Painting the roses red.

Since the addition of Zoloft to my family of little pills, I really feel like I have been able to shake the depression off. Like I told my psych the other day, I know it well enough that I will always know what it feels like, but it doesn’t overcome me anymore. My negative thought pattern has changed – I have a negative thought/emotion, recognize it, feel it for a second, and DISMISS IT.

Is that the way “normal people” do it? I mean, I consider that shit a TALENT. My thoughts have always stirred up intense emotions and then just dragged me wherever they wanted! If you are reading this and don’t understand what I just said, count your fucking blessings. 

As a result, I no longer think about my affairs every day. That is probably the most freeing thing. I couldn’t see that day coming. I thought I was going to hate myself forever. I can now see it the way Pillars sees it, that I did a bad thing, but that it doesn’t make me a bad person. 

My psych said that my levels at 600mg of my mood stabilizer (tegretol) were “Barely therapeutic”, so when I called her complaining of a great increase in energy among other hypomanic symptoms, we increased to 800mg/day. I’m guessing the symptoms came from the addition of the zoloft, but it doesn’t really matter. On the plus side, I got a cute little garden done in the week that I was hypomanic. When I called Pillars out of the house to see what I had done, he was surprised, and then said “See? This is a positive part of being bipolar.”

Since the increase in dosage, I was having to take FOUR sets of pills a day. My alarm was going off all god damn day long. I was thoroughly pleased when I took a seat in my psychs [rather large and homey] office this week and the first thing she brought up was the fact that I needed to change the fact that I am taking pills so many times a day. She asked me how I felt about taking 400mg XR twice a day. She doesn’t use tegretol much and said that there would be an adjustment period/it might not work well/etc. I was desperate to get the alarms to stop ringing, reminding me that if I don’t take a pill I will act like a nut job. Today is my first day of taking the XR. I can’t really give an accurate description, other than the fact that it has very strong effects on me for the first couple hours (I looked stoned and had crappy balance).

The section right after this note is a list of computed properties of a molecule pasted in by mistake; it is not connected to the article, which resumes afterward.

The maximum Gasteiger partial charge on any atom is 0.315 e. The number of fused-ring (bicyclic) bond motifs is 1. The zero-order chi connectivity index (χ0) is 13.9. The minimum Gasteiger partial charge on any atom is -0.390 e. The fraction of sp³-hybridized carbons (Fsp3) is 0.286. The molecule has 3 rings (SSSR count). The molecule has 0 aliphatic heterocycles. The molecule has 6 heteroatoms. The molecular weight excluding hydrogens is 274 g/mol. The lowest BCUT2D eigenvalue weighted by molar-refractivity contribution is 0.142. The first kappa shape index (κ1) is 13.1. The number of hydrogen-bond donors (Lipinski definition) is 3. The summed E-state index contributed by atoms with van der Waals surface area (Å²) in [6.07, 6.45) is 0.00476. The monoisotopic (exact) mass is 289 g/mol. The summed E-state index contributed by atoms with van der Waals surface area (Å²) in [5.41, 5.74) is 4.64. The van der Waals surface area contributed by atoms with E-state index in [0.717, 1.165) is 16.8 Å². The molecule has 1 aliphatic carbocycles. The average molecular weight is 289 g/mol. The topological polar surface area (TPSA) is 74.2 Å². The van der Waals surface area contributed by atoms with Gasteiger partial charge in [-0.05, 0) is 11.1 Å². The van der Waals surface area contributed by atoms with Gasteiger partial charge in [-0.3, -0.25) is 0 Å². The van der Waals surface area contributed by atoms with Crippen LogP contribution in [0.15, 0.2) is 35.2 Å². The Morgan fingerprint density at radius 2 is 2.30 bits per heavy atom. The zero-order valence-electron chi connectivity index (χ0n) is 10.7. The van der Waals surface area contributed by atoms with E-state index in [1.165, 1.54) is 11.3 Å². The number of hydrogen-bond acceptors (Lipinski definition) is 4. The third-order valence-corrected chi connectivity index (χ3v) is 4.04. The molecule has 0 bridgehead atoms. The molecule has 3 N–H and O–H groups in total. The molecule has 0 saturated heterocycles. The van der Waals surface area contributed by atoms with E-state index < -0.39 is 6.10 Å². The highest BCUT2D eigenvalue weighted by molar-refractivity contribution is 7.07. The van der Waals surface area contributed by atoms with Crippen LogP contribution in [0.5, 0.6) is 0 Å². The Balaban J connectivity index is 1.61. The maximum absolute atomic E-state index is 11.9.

Those “strong” side effects may be due to the fact that OUR KIDS ARE SPENDING 4 DAYS WITH THE GRANDMAS!! So I have less stressors and am able to “feel” it more. I also didn’t take my 2 doses of .5mg ativan today. I certainly didn’t need it, and wasn’t about to put it on top of the new dosage with the way I was feeling. 

I slept so late today (noon!!) that by the time I took my first XR pill, I had already missed 2 of my doses I would have normally taken before the switch. So I was all high energy, switching subjects, etc. when I took it, and in less than 30 min I was feeling all of that energy drain out of me. It was so WEIRD. Like someone had opened up a drain (where would such a drain be?) in my body and the energy (I prefer to see it in a neon green form for some reason) was just flowing out. The drain was then sealed, and then the new Melissa was sitting there. 

I feel like I know myself a little bit better now. I’m not sure how to describe that. I suppose it is the amount of work on myself that I’ve done over the last 15 months. Generally, people learn themselves as they live, a little more every year. But I’ll be 30 in a couple months and only just in this last year have been able to make sense and understand my life to this point. It feels like I made a big revelation. Like someone finally explained the butt of the joke to me.

“Pssst, hey, your brain is different, take these pills and it’ll be ok.” *pat on the back*



Happy Father’s Day Dad. After spending a year

Happy Father’s Day Dad. After spending a year of being 100% bipolar, I sometimes wonder how you made it 50 years, seemingly without support of any kind. I have all the support I could ask for and I think I’ll look like an old war horse by the time I’m 50. 

You provided, but weren’t always emotionally there. I understand that, now. I forgive you and I know you forgive me for not understanding. I’m sorry I didn’t praise you for being a good father when you were alive. All I saw were your short comings. I didn’t understand your struggle. 

I wish I could say it loud enough that I know you’d hear it, 


I’ll take “brain med” for 500, Alex.

Monday through Friday I have 4 alarms go off – 1 to remind me to wake up and get my son to school, 1 to remind me to take my brain med and anxiety pills (yeah, I have my phone call it a “brain med” as a way of making me feel better about…something or another), a 3rd to remind me to take another “brain med”, and my fourth to remind me to take my last brain med (plus all the rest I take a night) and go to bed.

When I’m tied up at the moment (changing a diaper, pulling something out of the over, etc) I will hit the snooze button, but I never turn it off until I have the pill(s) in my hand, ensuring that even if I forget to take them, I’ll eventually realize they’re sitting in my hand waiting to get tossed down my throat.

I think my husband was the first to call it my “brain medicine” as a way of taking some “blame” off of me for having Bipolar Disorder. It’s hard to get over the feeling that you’re either making everything up or that you’re defective somehow, so every little way I can squeeze in a scientific phrase to repeat to myself about my disorder, I use. I can tell what kind of a mood Im in by how I respond to myself using a phrase like “brain med”. I’m not my best self when I reply (inwardly OR outwardly) that “it’s not a ‘BRAIN MED’, it’s my pill that I HAVE to take THREE TIMES A DAY to remind me that without it, I MIGHT GO CRAZY.”